23 C
Brunei
Tuesday, December 6, 2022
23 C
Brunei
Tuesday, December 6, 2022
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    More growth, less energy

    Danial Norjidi

    A newly launched energy report indicated that the Asia-Pacific Economic Cooperation (APEC) is on track to meet its aspirational goals to reduce energy intensity by 45 per cent by 2035, relative to 2005 levels, and to double the share of modern renewables by 2030, relative to 2010 levels.

    The APEC Energy Demand and Supply Outlook gives an analysis of potential future energy demand and supply for the 21 APEC member economies.

    The report looks into progress on two APEC energy working group (EWG) energy-related goals and key opportunities and barriers for policymakers.

    Energy intensity in APEC has been improving at an average annual rate of 1.9 per cent since 2005 or cumulatively at 22 per cent from 2005 to 2018.

    In the current scenario, where existing trends in technology development, deployment, government programmes and policies continue, APEC will reach its goal to reduce energy intensity one year earlier than expected, in 2034.

    Energy intensity refers to the energy needs of an economy. Reducing energy intensity means to use less energy to produce a product or a service.

    The report noted that APEC’s share of modern renewables increased from 6.1 per cent in 2010 to 8.7 per cent in 2018. The region is expected to meet the goal of doubling renewables four years ahead of schedule, in 2026.

    “The progress that we are seeing now has been achieved mainly through structural reform efforts in improving energy efficiency in the industry, transport and building sectors,” highlighted President of the Asia-Pacific Energy Research Centre (APERC) Kazutomo Irie.

    “APEC economies have also increased their direct consumption of renewables in end-use sectors and increased in the share of electricity generated by wind and solar technologies,” he added.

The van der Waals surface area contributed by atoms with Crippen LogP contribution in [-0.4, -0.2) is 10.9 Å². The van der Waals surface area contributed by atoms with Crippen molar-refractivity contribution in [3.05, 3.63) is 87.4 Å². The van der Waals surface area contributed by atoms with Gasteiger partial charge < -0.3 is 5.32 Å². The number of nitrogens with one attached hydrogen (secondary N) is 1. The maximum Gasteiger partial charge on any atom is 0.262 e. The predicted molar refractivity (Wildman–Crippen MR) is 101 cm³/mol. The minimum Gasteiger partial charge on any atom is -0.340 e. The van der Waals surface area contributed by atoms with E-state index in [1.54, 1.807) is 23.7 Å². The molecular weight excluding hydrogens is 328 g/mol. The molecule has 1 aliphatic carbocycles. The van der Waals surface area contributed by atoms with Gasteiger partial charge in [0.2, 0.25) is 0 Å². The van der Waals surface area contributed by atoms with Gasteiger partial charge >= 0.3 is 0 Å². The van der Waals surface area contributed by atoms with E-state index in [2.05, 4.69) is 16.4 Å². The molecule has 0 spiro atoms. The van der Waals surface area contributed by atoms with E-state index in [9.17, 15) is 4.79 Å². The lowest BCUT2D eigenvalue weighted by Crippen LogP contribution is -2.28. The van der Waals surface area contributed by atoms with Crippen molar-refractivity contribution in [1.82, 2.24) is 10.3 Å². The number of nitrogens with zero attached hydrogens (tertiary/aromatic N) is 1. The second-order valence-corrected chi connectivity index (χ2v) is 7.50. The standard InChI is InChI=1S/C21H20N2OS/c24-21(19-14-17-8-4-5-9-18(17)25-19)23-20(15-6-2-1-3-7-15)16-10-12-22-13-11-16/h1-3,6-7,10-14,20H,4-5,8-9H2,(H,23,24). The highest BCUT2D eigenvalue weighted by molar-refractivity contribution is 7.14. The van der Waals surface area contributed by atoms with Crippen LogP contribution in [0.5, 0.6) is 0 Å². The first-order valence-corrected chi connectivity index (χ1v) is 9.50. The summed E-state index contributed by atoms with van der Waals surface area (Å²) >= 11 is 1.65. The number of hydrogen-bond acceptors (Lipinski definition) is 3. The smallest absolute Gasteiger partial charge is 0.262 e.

The report was produced by the APERC, established in 1996 following the directive of APEC leaders to foster a common understanding of, and solutions to, the energy challenges facing APEC member economies.

    Since then, the centre has been conducting studies and analysis of each APEC member economy’s energy demand and supply trends, future energy demand and supply outlook, the development of their energy markets and responses to policy challenges.

    The report highlighted the significant decoupling trend between energy demand and economic activity, that even with much higher economic output, end-use energy demand would only grow by a modest amount-around 14 per cent from 2018 to 2050.

    Decoupling refers to efforts made to ensure economic growth is achieved with less energy dependency. “This increase in energy demand will support a more than doubling in economic activity,” said Irie, adding, “It shows that the decoupling story is influential in all APEC economies.”

    “Decoupling is driven by continued improvements to energy efficiency, at the same time, there is a shift away from more carbon-intensive fossil fuels such as coal and oil, supported by a growth in electrification,” he said.

    APEC Secretariat Executive Director Dr Rebecca Sta Maria in her remarks at the report’s launch in Tokyo emphasised that while climate change is a global threat, its effects are especially felt in the Asia-Pacific region, “where thousands of vulnerable communities are exposed to extreme weather events”.

    She added, “It is interesting to note at this point that, since the last Outlook was published in 2019, before COVID, the APEC region’s energy demand, supply, production, electricity generation, and CO2 emissions have all grown.”

    “But it is also encouraging to see that APEC is pushing through its ambitious goal to reduce energy and increase the use of renewables through its programmes.”

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